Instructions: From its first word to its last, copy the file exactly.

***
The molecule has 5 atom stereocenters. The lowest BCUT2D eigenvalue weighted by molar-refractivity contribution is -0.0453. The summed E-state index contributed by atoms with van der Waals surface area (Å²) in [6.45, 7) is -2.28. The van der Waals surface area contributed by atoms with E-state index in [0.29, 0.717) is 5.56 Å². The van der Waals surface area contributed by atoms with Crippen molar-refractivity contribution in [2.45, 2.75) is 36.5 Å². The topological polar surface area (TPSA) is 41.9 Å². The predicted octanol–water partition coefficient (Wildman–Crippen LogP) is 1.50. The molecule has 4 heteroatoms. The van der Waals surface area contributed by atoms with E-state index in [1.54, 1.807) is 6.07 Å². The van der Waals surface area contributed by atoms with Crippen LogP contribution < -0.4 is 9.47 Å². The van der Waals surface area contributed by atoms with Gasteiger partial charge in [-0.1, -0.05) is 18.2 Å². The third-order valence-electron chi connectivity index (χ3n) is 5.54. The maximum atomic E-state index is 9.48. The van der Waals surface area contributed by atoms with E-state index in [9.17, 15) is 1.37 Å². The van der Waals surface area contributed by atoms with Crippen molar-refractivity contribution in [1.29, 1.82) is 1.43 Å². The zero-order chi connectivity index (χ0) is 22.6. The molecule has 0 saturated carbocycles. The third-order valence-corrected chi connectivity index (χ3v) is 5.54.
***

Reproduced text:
The molecule has 5 atom stereocenters. The lowest BCUT2D eigenvalue weighted by molar-refractivity contribution is -0.0453. The summed E-state index contributed by atoms with van der Waals surface area (Å²) in [6.45, 7) is -2.28. The van der Waals surface area contributed by atoms with E-state index in [0.29, 0.717) is 5.56 Å². The van der Waals surface area contributed by atoms with Crippen molar-refractivity contribution in [2.45, 2.75) is 36.5 Å². The topological polar surface area (TPSA) is 41.9 Å². The predicted octanol–water partition coefficient (Wildman–Crippen LogP) is 1.50. The molecule has 4 heteroatoms. The van der Waals surface area contributed by atoms with E-state index in [1.54, 1.807) is 6.07 Å². The van der Waals surface area contributed by atoms with Crippen LogP contribution < -0.4 is 9.47 Å². The van der Waals surface area contributed by atoms with Gasteiger partial charge in [-0.1, -0.05) is 18.2 Å². The third-order valence-electron chi connectivity index (χ3n) is 5.54. The maximum atomic E-state index is 9.48. The van der Waals surface area contributed by atoms with E-state index in [9.17, 15) is 1.37 Å². The van der Waals surface area contributed by atoms with Crippen molar-refractivity contribution in [1.29, 1.82) is 1.43 Å². The zero-order chi connectivity index (χ0) is 22.6. The molecule has 0 saturated carbocycles. The third-order valence-corrected chi connectivity index (χ3v) is 5.54.